Turnout up slightly; millages approved

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IRON COUNTY— More than six in 10 registered voters in Iron County cast their ballots in the Nov. 3 election. Locally, all five millage requests passed, while county voters preferred President Donald Trump to former Vice President Joe Biden by a wide margin in the main event of the general election.
    Contrasted with the last two president elections, the 2020 turnout was a bit higher. This year, 6,839 of voters 10,499 cast their ballots (65.14 percent), compared to 62.3 percent in 2016 and 63.9 percent in 2012.
    The County Board of Canvassers certified the election tally on Nov. 4.
    “Everything went good” said county clerk/register of deeds Julie Kezerle.  
    Four of five of the millage requests passed by wide margins; only the Healthcare Benefits Assistance Millage count was close (3,454 yes to 2,612 no). The Iron County Road millage renewal passed 4,732 to 1,385, the advanced life support ambulance maintenance renewal millage passed 4,916 to 1,123, the senior center’s millage renewal was approved 4,845 to 1,275 and the county meals on wheels program millage was approved 4,704 to 1,431.
    In the race for president, Iron County voters preferred Trump to Biden by a 4,216 to 2,493 margin. Other candidates accounted for the remaining 80 votes cast. All in all, a bit more than 62 percent of county voters chose Trump.
    The big changes in the county came on the Iron County Board of Commissioners, where three seats will change. In District 3 (Caspian, south half of Iron River) Mark Stauber (496) unseated incumbent Ray Coates (221). The other candidate for the post was Keith Hamel (142). Stauber is currently on the Caspian City Commission.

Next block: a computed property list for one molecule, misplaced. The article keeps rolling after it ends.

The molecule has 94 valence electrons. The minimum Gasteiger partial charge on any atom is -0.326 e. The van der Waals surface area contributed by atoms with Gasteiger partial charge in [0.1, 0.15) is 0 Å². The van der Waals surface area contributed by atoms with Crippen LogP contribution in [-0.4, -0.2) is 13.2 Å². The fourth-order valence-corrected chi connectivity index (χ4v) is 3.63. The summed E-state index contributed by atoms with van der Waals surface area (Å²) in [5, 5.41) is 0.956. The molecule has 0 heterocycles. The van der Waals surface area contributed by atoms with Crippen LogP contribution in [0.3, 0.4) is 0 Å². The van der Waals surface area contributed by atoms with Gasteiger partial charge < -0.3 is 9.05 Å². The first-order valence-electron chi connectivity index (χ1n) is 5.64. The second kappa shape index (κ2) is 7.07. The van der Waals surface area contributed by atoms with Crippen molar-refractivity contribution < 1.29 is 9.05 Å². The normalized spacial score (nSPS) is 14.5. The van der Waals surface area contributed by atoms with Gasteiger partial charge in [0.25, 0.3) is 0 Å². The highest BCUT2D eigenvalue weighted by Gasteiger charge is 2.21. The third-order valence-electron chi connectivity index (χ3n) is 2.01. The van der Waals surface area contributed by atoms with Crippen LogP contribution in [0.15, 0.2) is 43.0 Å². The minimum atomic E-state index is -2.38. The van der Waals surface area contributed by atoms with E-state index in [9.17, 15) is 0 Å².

The other two new county commissioners will be Jeff Ofsdahl in District 4 (city of Crystal Falls and Mastodon Township) and Jacob Conery in District 5 (Hematite Township, Crystal Falls Township and Mansfield Township). Incumbents Sharon Leonoff and Timothy Aho, in District 4 and 5 respectively, did not run for reelection.
    The other two commissioners will remain the same, having run unopposed - Patti Peretto in District 1 (Iron River Township, Stambaugh Township and Gaastra) and Mike Stafford in District 2 (Bates Township and the northern half of the city of Iron River).
    All county commissioners are elected to a two-year term.
    County races
    Six incumbent county candidates retained their positions after running unopposed – prosecuting attorney Melissa Powell (D) (4,408), sheriff Mark Valesano (D) (4,556), county clerk/register of deeds Julie Kezerle (R) (5,109), treasurer Melanie Camps (D) (4,348), mine inspector Thomas Karvala (D) (4,307) and road commissioner Ernest Schmidt (D) (4,298).
    City elections
    In Caspian, four candidates ran for the three open city commission seats. Robert Ketchum will be the new commissioner having gathered 192 votes to 186 for incumbent Gary Sabol. The other two seats remain the same with Robert Remondini (265) and mayor Matthew Jacks (212) securing their places.
    In Crystal Falls, the city council will see one change as Nathaniel Kudwa (471) joins the board after receiving the most votes in the race for the two seats open. Incumbent Chris Nocerini (406) remains while Blair Anderson (373) finished third.
    Also in Crystal Falls, incumbent Mike McCarthy ran unopposed and garnered 575 votes, while the library millage proposal renewal passed 599 to 171.
    Candidates in Gaastra also ran unopposed. Thomas Place received 146 votes for another one-year term as mayor, while winning two-year terms as commissioners were Mari Kay McNamara (123) and Ashley Ingram Schober (119).